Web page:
Zheng, Pengjun and McDonald, Mike
Manual vs. adaptive cruise control - can driver's expectation be matched?
Transportation Research Part C: Emerging Technologies, 13, (5-6), . (doi:10.1016/j.trc.2005.05.001).
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The role of the driver in the longitudinal car following control task will change from operator to supervisor with most of manual control replaced by automation as adaptive cruise control (ACC) technologies become commonplace. The extent to which manual control can be replaced by ACC will be determined by many factors. An important issue is the compatibility between ACC performance and the driver’s expectations.
This paper describes the results of a simulation study of the performance of ACC relative to driver expectation. Driver’s expectation is quantitatively defined as the expected deceleration rate for several time-to-collision (TTC) levels, and an absolute minimum TTC that drivers tried to avoid in all cases. A two-level ACC algorithm was used to simulate the performance of an ACC equipped vehicle in various scenarios, and the result was compared to the driver’s expectations. The investigation has focused on scenarios which ACC is able to manage technically, but where driver expectations might be breached.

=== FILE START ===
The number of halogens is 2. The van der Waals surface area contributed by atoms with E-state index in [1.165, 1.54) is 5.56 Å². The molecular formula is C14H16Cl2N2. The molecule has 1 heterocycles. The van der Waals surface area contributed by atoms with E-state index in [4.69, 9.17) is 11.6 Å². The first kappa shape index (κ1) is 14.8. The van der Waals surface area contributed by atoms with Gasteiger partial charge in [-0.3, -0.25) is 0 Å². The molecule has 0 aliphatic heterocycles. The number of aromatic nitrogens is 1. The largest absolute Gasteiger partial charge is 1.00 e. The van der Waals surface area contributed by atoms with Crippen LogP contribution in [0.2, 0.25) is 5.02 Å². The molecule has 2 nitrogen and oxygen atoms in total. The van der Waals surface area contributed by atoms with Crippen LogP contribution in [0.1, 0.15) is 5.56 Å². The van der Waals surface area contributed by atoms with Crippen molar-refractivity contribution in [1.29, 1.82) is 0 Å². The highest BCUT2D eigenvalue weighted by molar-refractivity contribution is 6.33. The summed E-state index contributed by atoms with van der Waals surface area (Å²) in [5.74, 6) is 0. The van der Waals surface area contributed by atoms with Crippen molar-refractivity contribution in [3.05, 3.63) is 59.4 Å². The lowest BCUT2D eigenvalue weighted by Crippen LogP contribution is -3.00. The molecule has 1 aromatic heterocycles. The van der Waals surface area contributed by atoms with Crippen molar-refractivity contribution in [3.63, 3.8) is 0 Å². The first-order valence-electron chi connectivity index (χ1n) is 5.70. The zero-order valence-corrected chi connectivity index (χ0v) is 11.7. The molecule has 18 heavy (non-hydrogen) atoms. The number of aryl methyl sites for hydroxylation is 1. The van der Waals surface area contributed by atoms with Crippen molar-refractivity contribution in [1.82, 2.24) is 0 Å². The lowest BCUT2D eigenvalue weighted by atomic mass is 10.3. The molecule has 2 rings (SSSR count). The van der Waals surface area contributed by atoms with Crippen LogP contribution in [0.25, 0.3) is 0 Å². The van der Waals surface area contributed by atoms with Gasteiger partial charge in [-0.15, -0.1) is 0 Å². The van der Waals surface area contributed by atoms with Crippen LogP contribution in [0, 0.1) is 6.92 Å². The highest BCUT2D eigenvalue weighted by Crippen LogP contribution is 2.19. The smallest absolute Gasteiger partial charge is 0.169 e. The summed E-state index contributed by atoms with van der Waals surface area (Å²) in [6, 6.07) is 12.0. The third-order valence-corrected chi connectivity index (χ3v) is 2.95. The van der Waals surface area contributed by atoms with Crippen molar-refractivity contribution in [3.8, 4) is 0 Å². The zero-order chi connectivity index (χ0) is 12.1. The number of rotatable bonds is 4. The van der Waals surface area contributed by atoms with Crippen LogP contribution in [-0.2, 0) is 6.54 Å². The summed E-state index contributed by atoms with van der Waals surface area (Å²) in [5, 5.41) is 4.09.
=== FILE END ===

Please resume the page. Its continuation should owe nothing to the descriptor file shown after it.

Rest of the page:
By systematically changing variables such as the parameters of the ACC algorithms, traffic scenarios and time-headway settings, a large number of situations have been tested. The results have revealed that whilst appropriate ACC settings can be found which will meet the driver’s expectations, the ACC settings that are most capable in a range of traffic conditions are not necessarily the most user-friendly. A discussion on the implications of the findings is also presented.
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